Canagliflozin, a sodium–glucose cotransporter 2 inhibitor (SGLT-2), may provide cardiovascular and renal protection for type 2 diabetes patients at high risk for cardiovascular disease (CVD) or with an established history of it.

According to new findings reported by Bruce Neal, MB, ChB, PhD, of The George Institute for Global Health, and colleagues in the New England Journal of Medicine, canagliflozin was associated with a 14% lower risk of death from cardiovascular causes, nonfatal myocardial infarction, and nonfatal stroke compared with placebo. Fewer canagliflozin recipients experienced these events: 26.9 vs 31.5 per 1000 patients per year. Those taking the medication also had a 33% lower risk of heart failure hospitalization.

With regard to renal outcomes, canagliflozin-treated patients experienced a 27% decreased risk of progression of albuminuria and a 40% decreased risk of a sustained 40% reduction in a composite outcome of estimated glomerular filtration rate (eGFR), need for renal replacement therapy, or death from renal causes. These decreases in risk were not statistically significant, however.

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The findings are from the CANVAS (Canagliflozin Cardiovascular Assessment Study, NCT01032629) and CANVAS-Renal (CANVAS-R) trials (NCT01989754), which involved 10,142 type 2 diabetes patients from 30 countries (mean age 63.3 years; 35.8% women) with an average diabetes duration of 13.5 years. Two-thirds (65.6%) had established CVD and one-third had several CVD risk factors. Participants were randomly assigned to receive canagliflozin (100 mg or 300 mg daily) or placebo and were followed for more than 3.5 years on average.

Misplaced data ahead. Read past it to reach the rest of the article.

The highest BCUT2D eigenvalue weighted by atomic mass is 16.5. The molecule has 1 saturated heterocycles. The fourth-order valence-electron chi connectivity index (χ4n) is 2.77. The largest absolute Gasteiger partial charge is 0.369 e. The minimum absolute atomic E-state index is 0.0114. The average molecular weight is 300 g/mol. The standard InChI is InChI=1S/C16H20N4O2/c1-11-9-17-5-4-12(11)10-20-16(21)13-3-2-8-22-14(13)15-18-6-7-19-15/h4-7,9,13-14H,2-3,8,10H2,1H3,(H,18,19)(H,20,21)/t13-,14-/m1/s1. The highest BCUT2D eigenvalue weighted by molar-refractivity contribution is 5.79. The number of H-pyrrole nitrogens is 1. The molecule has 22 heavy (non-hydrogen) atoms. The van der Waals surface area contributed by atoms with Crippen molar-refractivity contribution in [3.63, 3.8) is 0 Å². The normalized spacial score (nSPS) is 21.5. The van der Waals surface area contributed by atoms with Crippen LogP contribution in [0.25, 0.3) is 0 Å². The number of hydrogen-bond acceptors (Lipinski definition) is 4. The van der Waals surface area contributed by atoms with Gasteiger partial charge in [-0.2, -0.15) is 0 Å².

“Both patients and physicians should be tremendously reassured by the results,” co-author Vlado Perkovic, MB, BS, PhD, stated in a news release. “What we have done is show that the earlier results were not just a one off. This really is a game changer in the treatment of type 2 diabetes. It not only reduces the risk of heart disease, it also provides real protection against kidney decline which affects many people with diabetes.”

The paucity of end-stage renal disease cases prevented some analyses. Further evidence of kidney protection may be provided later this year when results from Canagliflozin and Renal Endpoints in Diabetes with Established Nephropathy Clinical Evaluation trial (CREDENCE; NCT02065791) will be published.

“Several established effects of SGLT2 inhibitors on intermediate outcomes may contribute to cardiovascular and renal protection,” Dr Neal and colleagues noted in their paper. “Although pleiotropic effects have been inferred, improved glycemic control, lowering of blood pressure, decrease in intraglomerular pressure, reduction in albuminuria, and amelioration of volume overload are all plausible protective mechanisms.”

Among the drug’s adverse effects, the investigators reported a new warning about an increased risk of amputation, particularly at the level of the toe or metatarsal bone. Recipients were twice as likely to have an amputation: 6.3 vs 3.4 patients per 1000 per year. “We don’t know why there was an increased risk of amputation, and further work is needed in this area. But for now we urge caution in prescribing this drug to people at increased risk of suffering amputation,” Dr Neal stated in the news release.

The study was funded by Janssen Research and Development, the makers of canagliflozin (Invokana®)

Canaglifozin is contraindicated in patients with severe renal impairment (eGFR less than 30 mL/min/1.73 m2), ESRD, or on dialysis.

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1. Neal B, Perkovic V, Mahaffey KW, et al. Canagliflozin and cardiovascular and renal events in type 2 diabetes. New Engl J Med doi: 10.1056/NEJMoa1611925 [Epub ahead of print]

2. Major study heralds new era in treatment of type 2 diabetes. George Institute for Global Health; June 12, 2017. [news release]